The Lion’s Face

The Lion’s Face:

The Lion’s Face is the newsletter of Clan Farquharson UK.

It took the title for the 4th edition in the Autumn of 2002, before that simply being referred to as the Newsletter. It is published twice a year, usually July (prior to the Gathering) and December (prior to the festive season), and is sent out to our members and to the Presidents of our affiliated Clan Farquharson Societies overseas.

‘Why is it called The Lion’s Face?’ some people ask. The reason is best revealed on a walk near Braemar Castle (see below).

The Lion’s Face Editor, Horst Kraus, is based in Germany (you don’t have to live in the UK to offer voluntary support to Clan Farquharson UK!) and does an amazing job in preparing each edition. Horst is also the official Piper to the Chief, dutifully and loyally attending every Gathering in this capacity.

The Newsletter covers many topics, from recent and future events and developments, family news and bereavements, historical and cultural articles and creative contributions.

Walking to the Lion’s Face

The Lion’s Face is a near ­vertical calcareous outcrop, with clefts and underhangs. It is an outstanding area for lichens, which grow in shaded and sheltered habitats on the rock. The outcrop supports a viable population of the elm gyalecta lichen (Gyalecta ulmi), which is rare and declining internationally.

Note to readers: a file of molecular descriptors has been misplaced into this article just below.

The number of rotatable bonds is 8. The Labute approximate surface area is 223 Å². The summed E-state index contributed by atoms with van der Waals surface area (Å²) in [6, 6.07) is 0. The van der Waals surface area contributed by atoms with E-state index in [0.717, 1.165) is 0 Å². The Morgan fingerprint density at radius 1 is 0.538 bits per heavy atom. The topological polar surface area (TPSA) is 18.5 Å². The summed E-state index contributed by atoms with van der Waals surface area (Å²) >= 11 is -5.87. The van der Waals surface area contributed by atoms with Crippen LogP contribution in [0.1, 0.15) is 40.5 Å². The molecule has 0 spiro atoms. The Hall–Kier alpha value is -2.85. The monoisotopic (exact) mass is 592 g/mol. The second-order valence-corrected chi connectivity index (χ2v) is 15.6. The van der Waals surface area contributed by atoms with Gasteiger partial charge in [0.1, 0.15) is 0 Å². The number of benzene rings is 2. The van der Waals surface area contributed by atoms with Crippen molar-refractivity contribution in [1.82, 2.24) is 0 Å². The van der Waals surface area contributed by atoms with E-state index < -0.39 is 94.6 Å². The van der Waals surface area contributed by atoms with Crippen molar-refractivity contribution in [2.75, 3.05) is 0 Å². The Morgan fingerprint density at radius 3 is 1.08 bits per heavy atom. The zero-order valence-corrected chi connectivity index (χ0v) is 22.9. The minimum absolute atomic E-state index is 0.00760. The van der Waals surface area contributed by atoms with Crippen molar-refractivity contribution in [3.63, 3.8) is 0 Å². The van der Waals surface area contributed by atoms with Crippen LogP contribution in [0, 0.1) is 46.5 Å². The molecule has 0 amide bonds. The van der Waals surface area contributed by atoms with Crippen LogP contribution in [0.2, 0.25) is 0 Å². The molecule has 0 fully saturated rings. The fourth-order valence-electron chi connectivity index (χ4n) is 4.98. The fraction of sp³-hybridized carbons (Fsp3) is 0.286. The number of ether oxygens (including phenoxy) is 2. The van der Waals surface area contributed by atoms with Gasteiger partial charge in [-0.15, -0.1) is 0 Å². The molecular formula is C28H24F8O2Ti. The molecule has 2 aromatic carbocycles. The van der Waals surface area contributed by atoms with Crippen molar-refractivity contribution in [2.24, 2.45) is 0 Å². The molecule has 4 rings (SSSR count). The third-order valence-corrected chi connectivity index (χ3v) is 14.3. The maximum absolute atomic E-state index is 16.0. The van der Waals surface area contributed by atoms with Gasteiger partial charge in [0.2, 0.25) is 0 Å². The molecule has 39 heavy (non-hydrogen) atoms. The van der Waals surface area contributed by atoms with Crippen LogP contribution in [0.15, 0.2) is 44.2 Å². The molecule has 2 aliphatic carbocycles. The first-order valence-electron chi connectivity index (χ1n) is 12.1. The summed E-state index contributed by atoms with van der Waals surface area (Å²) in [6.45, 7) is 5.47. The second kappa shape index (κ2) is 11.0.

There is a designated footpath from Braemar to the Lion’s Face, and there are a

few other footpaths in the west of the site which may be used occasionally by

walkers. Creag Clunie and the Lion’s Face can also be accessed from the A93

by the northern boundary of the site.

Probably the easiest way to approach the Lions Face is as follows. If you drive to

Braemar on the A93 from the East (Invercauld and Ballater etc) there in a road,

Castleton Place, to the left immediately after the Invercauld Arms Hotel. Go up

here past the Fire Station on the left up to the junction with Hillside Drive.

There is a bench, a gate and dog poop bin. Park the car somewhere here and head through the gate and follow the sign which should take you straight ahead, NOT to the left. From here it is not well signposted but after 10 minutes up a gentle hill through the woods you get to a bench; keep on the right fork path. The one to the left takes you up to the top of Creag Choinnich from where you can enjoy wonderful views of the village of Braemar, Braemar Castle and Invercauld Castle. Another 10 minutes bring you to the Lions Face but you will struggle to work it out. It derived its name from being viewed from a distance across the Dee. Since then, trees and scrub have grown obscuring the view of what resembled a ‘Lion’s Face’! You can continue the walk to Braemar Castle but afterwards you will have to walk along the main road to get back to your car. 

Happy walking and Happy reading!

You can see all the past editions of the Lion’s Face by clocking on the links below: